Thomas McVicker has no high school coaching experience, but he does bring a wealth of wrestling knowledge and an innate ability to connect with kids.
Those were the qualities Lely athletic director Bill Motolla recognized when he offered McVicker the Trojans’ head wrestling job last Friday. The young Pennsylvania native accepted the job early Monday, replacing longtime coach Mark Modica, who stepped down over the summer with his family moving to North Carolina.
McVicker, 28, starred at Forest Hills High School in Pennsylvania – one of the best wrestling states in the nation – placing fifth as a high school freshman in 2005. A car accident nearly derailed his wrestling career, as he missed most of his sophomore season with a broken tibia and struggled a bit during his junior year with metal rods still inserted in his leg. He rebounded to qualify for the state tournament as a senior, and finished his high school career with a sterling record of 101-21. After serving in the U.S. Army for a couple years, he wrestled collegiately at Division II Lake Erie College in Ohio.
“I’m super excited to mold these young minds,” said McVicker, who will also serve as a substitute teacher at the school. “From what I understand, there’s quite a few stud wrestlers here, and I can’t wait to work with them.”
McVicker’s only coaching experience came at the elementary school level, but he’s not all that concerned about it. He’s always done well working with kids. Upon graduating from college, McVicker worked as a counselor at a juvenile detention center in Pennsylvania.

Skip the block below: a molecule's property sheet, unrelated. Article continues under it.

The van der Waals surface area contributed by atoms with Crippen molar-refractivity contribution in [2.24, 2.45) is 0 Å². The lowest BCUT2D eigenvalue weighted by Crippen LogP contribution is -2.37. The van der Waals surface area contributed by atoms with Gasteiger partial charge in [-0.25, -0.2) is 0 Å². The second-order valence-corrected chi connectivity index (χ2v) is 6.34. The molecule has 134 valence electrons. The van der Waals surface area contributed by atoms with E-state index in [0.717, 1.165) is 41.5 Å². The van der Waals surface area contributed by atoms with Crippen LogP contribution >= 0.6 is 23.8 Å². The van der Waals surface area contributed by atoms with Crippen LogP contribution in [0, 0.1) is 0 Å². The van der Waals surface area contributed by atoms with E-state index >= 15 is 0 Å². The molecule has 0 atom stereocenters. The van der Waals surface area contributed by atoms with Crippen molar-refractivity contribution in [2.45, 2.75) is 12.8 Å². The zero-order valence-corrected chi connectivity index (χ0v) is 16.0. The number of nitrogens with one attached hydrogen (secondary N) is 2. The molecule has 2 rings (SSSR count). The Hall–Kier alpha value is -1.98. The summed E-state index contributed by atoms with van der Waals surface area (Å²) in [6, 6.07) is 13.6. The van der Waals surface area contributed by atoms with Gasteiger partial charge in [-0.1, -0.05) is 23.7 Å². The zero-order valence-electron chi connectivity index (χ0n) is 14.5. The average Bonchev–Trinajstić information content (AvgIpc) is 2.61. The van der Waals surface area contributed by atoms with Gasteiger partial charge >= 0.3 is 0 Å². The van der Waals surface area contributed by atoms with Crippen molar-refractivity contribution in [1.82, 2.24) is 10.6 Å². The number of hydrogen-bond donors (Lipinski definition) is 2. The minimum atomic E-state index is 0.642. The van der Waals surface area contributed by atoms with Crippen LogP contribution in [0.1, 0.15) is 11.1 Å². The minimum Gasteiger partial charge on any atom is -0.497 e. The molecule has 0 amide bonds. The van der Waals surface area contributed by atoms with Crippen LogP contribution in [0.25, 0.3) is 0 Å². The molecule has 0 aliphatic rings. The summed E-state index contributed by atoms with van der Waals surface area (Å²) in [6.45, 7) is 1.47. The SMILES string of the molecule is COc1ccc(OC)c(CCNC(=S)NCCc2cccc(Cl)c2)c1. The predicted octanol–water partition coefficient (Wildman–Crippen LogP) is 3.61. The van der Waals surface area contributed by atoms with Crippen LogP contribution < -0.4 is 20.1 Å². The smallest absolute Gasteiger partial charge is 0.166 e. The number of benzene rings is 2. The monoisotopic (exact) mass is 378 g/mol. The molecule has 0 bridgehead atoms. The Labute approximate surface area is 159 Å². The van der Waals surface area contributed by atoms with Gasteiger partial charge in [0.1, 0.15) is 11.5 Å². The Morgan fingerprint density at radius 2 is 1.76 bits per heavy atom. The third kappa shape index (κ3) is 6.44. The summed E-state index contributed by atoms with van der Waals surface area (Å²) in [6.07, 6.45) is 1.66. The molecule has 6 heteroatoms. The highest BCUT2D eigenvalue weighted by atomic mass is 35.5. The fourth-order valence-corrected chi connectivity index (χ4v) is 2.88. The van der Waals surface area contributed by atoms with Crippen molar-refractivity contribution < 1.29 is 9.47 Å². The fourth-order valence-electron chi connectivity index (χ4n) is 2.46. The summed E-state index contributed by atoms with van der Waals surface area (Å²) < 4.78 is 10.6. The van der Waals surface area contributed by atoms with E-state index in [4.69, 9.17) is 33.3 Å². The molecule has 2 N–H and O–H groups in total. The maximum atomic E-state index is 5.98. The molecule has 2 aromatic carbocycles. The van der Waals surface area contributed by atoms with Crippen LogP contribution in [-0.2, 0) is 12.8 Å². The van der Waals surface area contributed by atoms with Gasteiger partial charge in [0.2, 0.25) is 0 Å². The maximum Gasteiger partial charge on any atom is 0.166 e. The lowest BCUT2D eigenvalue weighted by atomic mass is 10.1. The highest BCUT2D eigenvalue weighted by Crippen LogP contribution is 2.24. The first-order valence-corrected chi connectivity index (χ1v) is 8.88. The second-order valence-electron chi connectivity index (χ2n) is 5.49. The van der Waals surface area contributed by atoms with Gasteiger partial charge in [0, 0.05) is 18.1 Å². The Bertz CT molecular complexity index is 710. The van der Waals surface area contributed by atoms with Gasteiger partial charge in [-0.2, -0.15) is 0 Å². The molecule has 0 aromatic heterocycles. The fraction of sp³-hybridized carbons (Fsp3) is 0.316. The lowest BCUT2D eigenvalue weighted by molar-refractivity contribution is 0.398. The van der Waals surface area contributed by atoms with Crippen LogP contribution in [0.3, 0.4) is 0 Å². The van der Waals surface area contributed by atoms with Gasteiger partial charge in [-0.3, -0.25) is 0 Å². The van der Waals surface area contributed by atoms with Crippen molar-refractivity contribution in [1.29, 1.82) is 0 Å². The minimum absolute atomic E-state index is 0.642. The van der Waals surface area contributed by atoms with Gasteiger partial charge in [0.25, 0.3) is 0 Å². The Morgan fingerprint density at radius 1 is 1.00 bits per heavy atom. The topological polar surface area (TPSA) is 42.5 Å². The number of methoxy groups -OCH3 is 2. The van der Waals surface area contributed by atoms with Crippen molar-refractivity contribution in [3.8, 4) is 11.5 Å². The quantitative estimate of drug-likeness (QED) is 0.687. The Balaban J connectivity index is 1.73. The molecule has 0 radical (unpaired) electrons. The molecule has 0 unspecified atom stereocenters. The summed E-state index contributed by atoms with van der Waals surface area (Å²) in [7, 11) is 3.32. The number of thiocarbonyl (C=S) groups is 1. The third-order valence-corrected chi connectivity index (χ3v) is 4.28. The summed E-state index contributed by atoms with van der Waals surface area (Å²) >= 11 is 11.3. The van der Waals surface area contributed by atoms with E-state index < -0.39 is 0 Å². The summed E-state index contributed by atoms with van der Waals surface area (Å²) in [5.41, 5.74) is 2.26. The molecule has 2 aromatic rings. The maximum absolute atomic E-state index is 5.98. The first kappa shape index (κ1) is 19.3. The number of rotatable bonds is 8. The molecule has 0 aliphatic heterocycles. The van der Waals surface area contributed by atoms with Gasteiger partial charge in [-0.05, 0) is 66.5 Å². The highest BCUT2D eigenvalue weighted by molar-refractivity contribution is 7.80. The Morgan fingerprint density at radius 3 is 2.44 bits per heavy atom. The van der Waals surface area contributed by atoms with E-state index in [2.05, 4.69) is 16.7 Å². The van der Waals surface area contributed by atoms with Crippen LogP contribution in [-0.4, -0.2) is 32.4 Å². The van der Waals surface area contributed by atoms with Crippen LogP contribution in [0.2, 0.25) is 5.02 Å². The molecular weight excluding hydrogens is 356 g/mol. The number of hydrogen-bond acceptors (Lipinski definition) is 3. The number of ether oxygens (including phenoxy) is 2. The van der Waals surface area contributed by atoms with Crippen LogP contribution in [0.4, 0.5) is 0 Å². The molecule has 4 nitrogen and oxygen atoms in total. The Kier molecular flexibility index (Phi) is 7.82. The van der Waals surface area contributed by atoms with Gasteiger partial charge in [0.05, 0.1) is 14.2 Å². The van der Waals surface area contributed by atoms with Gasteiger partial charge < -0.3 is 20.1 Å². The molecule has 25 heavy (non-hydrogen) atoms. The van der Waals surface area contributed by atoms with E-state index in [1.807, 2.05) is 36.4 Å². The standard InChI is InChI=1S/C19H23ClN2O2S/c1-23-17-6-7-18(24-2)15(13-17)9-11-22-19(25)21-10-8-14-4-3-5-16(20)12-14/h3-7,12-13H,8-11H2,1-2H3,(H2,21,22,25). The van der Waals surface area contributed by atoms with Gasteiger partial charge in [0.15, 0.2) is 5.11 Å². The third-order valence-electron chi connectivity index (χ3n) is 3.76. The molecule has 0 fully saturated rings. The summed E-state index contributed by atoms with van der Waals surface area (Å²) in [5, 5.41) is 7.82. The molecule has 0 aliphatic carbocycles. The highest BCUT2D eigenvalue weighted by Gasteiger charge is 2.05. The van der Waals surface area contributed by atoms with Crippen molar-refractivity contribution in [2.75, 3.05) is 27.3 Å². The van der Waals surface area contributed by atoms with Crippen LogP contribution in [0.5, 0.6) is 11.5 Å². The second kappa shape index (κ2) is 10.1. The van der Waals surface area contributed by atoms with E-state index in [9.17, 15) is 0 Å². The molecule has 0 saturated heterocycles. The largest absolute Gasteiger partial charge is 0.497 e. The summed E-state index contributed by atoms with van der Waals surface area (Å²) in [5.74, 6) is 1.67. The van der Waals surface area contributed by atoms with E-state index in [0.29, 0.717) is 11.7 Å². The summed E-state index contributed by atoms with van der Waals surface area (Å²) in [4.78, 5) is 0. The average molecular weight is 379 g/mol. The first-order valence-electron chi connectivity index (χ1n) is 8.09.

“The kids I worked with, they definitely got the short end of the stick in a lot of circumstances in life,” he said. “But being able to connect with them and show them there was a brighter future ahead was a very rewarding experience. A lot of those kids had given up on ever amounting to anything. You had to bring them back to reality and remind them they are worth something and that if you ask for help, you’ll get more help than you ever thought was possible.”
While working as an elementary wrestling coach, he used many of the lessons he learned as a highly successful high school and college athlete.
“The way I wrestled was a bit unorthodox,” he said. “I was more of a defensive wrestler. I waited to capitalized on my opponent’s mistakes. As a coach, I plan to cater to the kids’ strong points while touching on their weak points. I found you work with the kid’s strengths and don’t try to change their style or make them something they’re not. You want to capitalize on what they’re good at and build on that, making them more well-rounded wrestlers.”
McVicker moved to Southwest Florida with his girlfriend Tina Sperrazza, whose parents have lived in Naples for the last three years. McVicker’s sister lives in Parrish, near Bradenton.
A criminal justice major with a minor in psychology, McVicker would like to become a full-time teacher at Lely.
“I’ve always loved learning and being able to help guide younger kids,” he said. “I’m excited for this new chapter to begin.”